Carolyn Hax

Carolyn Hax

Dear Carolyn: My son is recently divorced. They share custody of two beautiful daughters. His wife wanted the divorce.

This summer, my oldest daughter has a milestone birthday. My son, his daughters and I want to travel to her state to surprise her. I mentioned this to my son-in-law, and he also wants me to invite my son’s ex-wife. He said both he and my daughter feel strongly that both or neither one should be invited to family affairs.

I’m not comfortable being with my former daughter-in-law, although we are cordial to each other, and I would never say anything bad about her to the children. The divorce was her decision, and I don’t feel she should be invited to family functions (holiday dinners, etc.). Please advise the best way to handle this without causing a family feud.

— Anonymous

This is one of the bigger gaps I’ve seen between meaning well and doing well.

Your son-in-law is good to be concerned about the ex-wife’s inclusion, because not excluding or vilifying a co-parent is key to the emotional health of the kids. However, it’s absolutely none of his business here.

If he had taken his own initiative to throw his wife a birthday party, then he would have standing to invite the ex-wife.

In this case, though, you and your son are not only taking the initiative but also bringing the party to them.

Unfortunately, spelling this out as a nonemotional fact of boundaries is a luxury I have that you likely don’t. Your son-in-law seems to feel strongly that he’s in the right, which suggests resistance or even an argument.

To try to pre-empt that, I suggest you say to him what was going to be my next point to you: Excluding the ex from “holiday dinners, etc.” (as you say you’d prefer) is a bad idea. She’s the mom. She has a place whenever their nuclear family has something to celebrate. And it’ll be good for the daughters to see that their mother is invited when you host, say, the family Thanksgiving.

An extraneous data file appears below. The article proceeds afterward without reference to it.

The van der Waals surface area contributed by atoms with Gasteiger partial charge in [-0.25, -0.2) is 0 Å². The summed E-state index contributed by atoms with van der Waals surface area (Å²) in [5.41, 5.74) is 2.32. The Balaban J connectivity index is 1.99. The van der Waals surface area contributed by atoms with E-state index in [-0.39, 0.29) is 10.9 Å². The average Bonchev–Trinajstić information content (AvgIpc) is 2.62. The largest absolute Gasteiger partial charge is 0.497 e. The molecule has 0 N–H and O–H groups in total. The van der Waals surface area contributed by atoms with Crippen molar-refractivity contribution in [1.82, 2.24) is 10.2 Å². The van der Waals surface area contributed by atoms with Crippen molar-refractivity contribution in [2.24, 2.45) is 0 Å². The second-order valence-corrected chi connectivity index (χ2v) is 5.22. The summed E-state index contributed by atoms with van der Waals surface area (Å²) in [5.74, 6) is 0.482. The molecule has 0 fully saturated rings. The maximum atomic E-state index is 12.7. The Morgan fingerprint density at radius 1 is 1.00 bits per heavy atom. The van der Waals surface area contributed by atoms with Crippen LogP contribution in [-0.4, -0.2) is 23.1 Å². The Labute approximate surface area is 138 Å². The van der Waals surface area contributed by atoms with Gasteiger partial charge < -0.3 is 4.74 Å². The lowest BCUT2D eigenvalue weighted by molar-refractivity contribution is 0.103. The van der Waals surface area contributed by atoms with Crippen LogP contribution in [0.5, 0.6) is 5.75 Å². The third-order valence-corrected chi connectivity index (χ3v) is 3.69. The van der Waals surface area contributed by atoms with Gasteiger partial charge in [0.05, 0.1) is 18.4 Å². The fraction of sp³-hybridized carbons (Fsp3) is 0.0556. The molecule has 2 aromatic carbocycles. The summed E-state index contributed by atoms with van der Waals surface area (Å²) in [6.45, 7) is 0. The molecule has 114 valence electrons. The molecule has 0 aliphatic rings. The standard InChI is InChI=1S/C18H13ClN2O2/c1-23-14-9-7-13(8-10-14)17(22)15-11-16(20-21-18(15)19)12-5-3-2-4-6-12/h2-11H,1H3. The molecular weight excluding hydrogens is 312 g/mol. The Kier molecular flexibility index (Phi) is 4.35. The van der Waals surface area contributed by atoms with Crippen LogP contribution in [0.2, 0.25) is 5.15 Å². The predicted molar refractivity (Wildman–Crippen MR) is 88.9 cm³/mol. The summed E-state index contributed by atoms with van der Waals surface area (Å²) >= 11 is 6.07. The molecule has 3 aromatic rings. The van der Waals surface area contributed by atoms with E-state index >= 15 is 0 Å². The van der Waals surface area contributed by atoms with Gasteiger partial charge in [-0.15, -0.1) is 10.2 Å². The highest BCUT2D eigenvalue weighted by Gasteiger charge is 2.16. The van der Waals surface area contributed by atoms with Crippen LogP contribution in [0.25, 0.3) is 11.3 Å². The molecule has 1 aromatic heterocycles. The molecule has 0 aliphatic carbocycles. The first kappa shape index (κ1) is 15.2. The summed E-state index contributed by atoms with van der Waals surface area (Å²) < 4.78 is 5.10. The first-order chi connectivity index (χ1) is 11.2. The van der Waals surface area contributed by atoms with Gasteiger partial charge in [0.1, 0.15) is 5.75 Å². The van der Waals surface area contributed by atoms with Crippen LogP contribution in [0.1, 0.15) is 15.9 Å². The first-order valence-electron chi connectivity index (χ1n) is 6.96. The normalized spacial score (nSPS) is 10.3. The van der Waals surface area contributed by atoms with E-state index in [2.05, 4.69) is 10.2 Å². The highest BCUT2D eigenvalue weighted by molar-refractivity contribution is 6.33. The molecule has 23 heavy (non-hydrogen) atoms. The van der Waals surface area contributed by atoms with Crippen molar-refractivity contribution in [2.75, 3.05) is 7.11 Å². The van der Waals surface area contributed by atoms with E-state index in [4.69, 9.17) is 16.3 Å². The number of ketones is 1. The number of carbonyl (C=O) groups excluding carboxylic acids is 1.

And, it’s Son’s life. Doesn’t he get the last word?

Then tell your son-in-law that if he feels uncomfortable with that, then no hard feelings, but it’s time to discuss this as a family. Say you’d like to ask your daughter about it directly.

Dear Carolyn, My family typically makes a big deal out of everyone’s birthday as an excuse to get together and have a celebration. I love this about us. Happily, we cover three generations, and my husband and I are in the middle of the generational sandwich.

My husband has a significant birthday approaching. I would like to take several family members to a sporting event he particularly enjoys, but I can’t afford to take everyone. When I sent out the email, I did not include nieces and nephews, as they are not particularly close to my husband, though they are typically included in invitations to other celebrations.

I was informed that it is my niece’s birthday that weekend also, and asked if I left them out by accident?

Besides the expense, I honestly don’t want to have to share my husband’s birthday celebration. Now I feel stuck. Suggestions?

— K.

It’s fine not to include all three generations in your plans, especially in light of high ticket prices. But it’s not fine on a niece’s birthday, not when the Family Way, which you otherwise appreciate and benefit from is to include everyone. Make the birthday itself inclusive by announcing a change of plan because you can’t afford tickets for everyone, then postpone the sports date into a completely separate night out.

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